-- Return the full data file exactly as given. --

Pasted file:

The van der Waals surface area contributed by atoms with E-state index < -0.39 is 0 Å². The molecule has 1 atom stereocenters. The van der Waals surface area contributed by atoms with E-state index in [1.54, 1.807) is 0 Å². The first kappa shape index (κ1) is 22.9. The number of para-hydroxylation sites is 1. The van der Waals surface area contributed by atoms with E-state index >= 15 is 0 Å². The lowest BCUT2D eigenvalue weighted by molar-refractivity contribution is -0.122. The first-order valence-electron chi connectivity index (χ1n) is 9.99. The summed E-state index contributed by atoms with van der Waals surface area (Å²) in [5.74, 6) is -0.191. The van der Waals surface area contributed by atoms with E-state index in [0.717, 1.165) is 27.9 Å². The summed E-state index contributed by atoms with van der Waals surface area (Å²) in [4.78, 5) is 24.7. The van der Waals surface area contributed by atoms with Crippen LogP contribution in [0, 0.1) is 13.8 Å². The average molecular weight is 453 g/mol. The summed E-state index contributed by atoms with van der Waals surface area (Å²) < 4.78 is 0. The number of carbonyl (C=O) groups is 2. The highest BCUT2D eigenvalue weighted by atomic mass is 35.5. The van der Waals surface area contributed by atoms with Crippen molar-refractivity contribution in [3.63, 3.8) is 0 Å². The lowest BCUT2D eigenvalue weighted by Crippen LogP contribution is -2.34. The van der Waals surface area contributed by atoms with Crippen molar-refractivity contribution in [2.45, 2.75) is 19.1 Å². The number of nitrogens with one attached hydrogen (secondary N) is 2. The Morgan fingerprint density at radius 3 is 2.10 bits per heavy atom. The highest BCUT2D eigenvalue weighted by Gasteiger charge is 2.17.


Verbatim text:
The van der Waals surface area contributed by atoms with E-state index < -0.39 is 0 Å². The molecule has 1 atom stereocenters. The van der Waals surface area contributed by atoms with E-state index in [1.54, 1.807) is 0 Å². The first kappa shape index (κ1) is 22.9. The number of para-hydroxylation sites is 1. The van der Waals surface area contributed by atoms with E-state index >= 15 is 0 Å². The lowest BCUT2D eigenvalue weighted by molar-refractivity contribution is -0.122. The first-order valence-electron chi connectivity index (χ1n) is 9.99. The summed E-state index contributed by atoms with van der Waals surface area (Å²) in [5.74, 6) is -0.191. The van der Waals surface area contributed by atoms with E-state index in [0.717, 1.165) is 27.9 Å². The summed E-state index contributed by atoms with van der Waals surface area (Å²) in [4.78, 5) is 24.7. The van der Waals surface area contributed by atoms with Crippen LogP contribution in [0, 0.1) is 13.8 Å². The average molecular weight is 453 g/mol. The summed E-state index contributed by atoms with van der Waals surface area (Å²) < 4.78 is 0. The number of carbonyl (C=O) groups is 2. The highest BCUT2D eigenvalue weighted by atomic mass is 35.5. The van der Waals surface area contributed by atoms with Crippen molar-refractivity contribution in [3.63, 3.8) is 0 Å². The lowest BCUT2D eigenvalue weighted by Crippen LogP contribution is -2.34. The van der Waals surface area contributed by atoms with Crippen molar-refractivity contribution in [2.45, 2.75) is 19.1 Å². The number of nitrogens with one attached hydrogen (secondary N) is 2. The Morgan fingerprint density at radius 3 is 2.10 bits per heavy atom. The highest BCUT2D eigenvalue weighted by Gasteiger charge is 2.17.